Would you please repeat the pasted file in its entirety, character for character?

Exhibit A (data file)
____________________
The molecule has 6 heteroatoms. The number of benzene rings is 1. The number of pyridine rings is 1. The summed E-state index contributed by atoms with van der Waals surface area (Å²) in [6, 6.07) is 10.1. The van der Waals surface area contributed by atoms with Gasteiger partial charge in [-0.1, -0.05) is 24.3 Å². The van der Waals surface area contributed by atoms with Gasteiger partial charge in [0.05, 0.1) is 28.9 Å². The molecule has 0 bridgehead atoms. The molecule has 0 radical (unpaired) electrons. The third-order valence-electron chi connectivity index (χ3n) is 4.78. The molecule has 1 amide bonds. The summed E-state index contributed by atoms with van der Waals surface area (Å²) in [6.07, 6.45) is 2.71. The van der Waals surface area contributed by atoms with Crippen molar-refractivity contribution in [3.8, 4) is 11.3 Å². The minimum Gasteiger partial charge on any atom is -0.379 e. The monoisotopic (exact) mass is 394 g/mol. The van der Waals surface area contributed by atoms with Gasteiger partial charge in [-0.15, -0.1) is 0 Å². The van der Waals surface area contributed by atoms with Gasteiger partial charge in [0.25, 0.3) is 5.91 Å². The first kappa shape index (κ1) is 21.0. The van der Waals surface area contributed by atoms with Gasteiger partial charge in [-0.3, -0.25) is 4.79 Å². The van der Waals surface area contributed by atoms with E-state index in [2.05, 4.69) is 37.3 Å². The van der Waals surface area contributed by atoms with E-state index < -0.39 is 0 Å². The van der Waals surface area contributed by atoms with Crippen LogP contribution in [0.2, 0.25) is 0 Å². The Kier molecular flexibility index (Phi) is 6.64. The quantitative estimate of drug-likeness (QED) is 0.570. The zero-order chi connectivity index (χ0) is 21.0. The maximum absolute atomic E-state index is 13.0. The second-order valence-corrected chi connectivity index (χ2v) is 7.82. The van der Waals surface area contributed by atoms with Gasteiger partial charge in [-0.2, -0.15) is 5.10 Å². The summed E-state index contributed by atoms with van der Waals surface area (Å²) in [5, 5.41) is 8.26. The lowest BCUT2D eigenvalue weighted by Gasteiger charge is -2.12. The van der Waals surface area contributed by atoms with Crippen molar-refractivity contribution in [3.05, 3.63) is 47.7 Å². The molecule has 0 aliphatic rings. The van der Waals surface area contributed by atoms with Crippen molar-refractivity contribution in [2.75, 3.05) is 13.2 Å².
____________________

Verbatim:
The molecule has 6 heteroatoms. The number of benzene rings is 1. The number of pyridine rings is 1. The summed E-state index contributed by atoms with van der Waals surface area (Å²) in [6, 6.07) is 10.1. The van der Waals surface area contributed by atoms with Gasteiger partial charge in [-0.1, -0.05) is 24.3 Å². The van der Waals surface area contributed by atoms with Gasteiger partial charge in [0.05, 0.1) is 28.9 Å². The molecule has 0 bridgehead atoms. The molecule has 0 radical (unpaired) electrons. The third-order valence-electron chi connectivity index (χ3n) is 4.78. The molecule has 1 amide bonds. The summed E-state index contributed by atoms with van der Waals surface area (Å²) in [6.07, 6.45) is 2.71. The van der Waals surface area contributed by atoms with Crippen molar-refractivity contribution in [3.8, 4) is 11.3 Å². The minimum Gasteiger partial charge on any atom is -0.379 e. The monoisotopic (exact) mass is 394 g/mol. The van der Waals surface area contributed by atoms with Gasteiger partial charge in [-0.15, -0.1) is 0 Å². The van der Waals surface area contributed by atoms with Gasteiger partial charge in [0.25, 0.3) is 5.91 Å². The first kappa shape index (κ1) is 21.0. The van der Waals surface area contributed by atoms with Gasteiger partial charge in [-0.3, -0.25) is 4.79 Å². The van der Waals surface area contributed by atoms with E-state index in [2.05, 4.69) is 37.3 Å². The van der Waals surface area contributed by atoms with E-state index < -0.39 is 0 Å². The van der Waals surface area contributed by atoms with Crippen LogP contribution in [0.2, 0.25) is 0 Å². The Kier molecular flexibility index (Phi) is 6.64. The quantitative estimate of drug-likeness (QED) is 0.570. The zero-order chi connectivity index (χ0) is 21.0. The maximum absolute atomic E-state index is 13.0. The second-order valence-corrected chi connectivity index (χ2v) is 7.82. The van der Waals surface area contributed by atoms with Gasteiger partial charge in [-0.2, -0.15) is 5.10 Å². The summed E-state index contributed by atoms with van der Waals surface area (Å²) in [5, 5.41) is 8.26. The lowest BCUT2D eigenvalue weighted by Gasteiger charge is -2.12. The van der Waals surface area contributed by atoms with Crippen molar-refractivity contribution in [3.05, 3.63) is 47.7 Å². The molecule has 0 aliphatic rings. The van der Waals surface area contributed by atoms with Crippen molar-refractivity contribution in [2.75, 3.05) is 13.2 Å².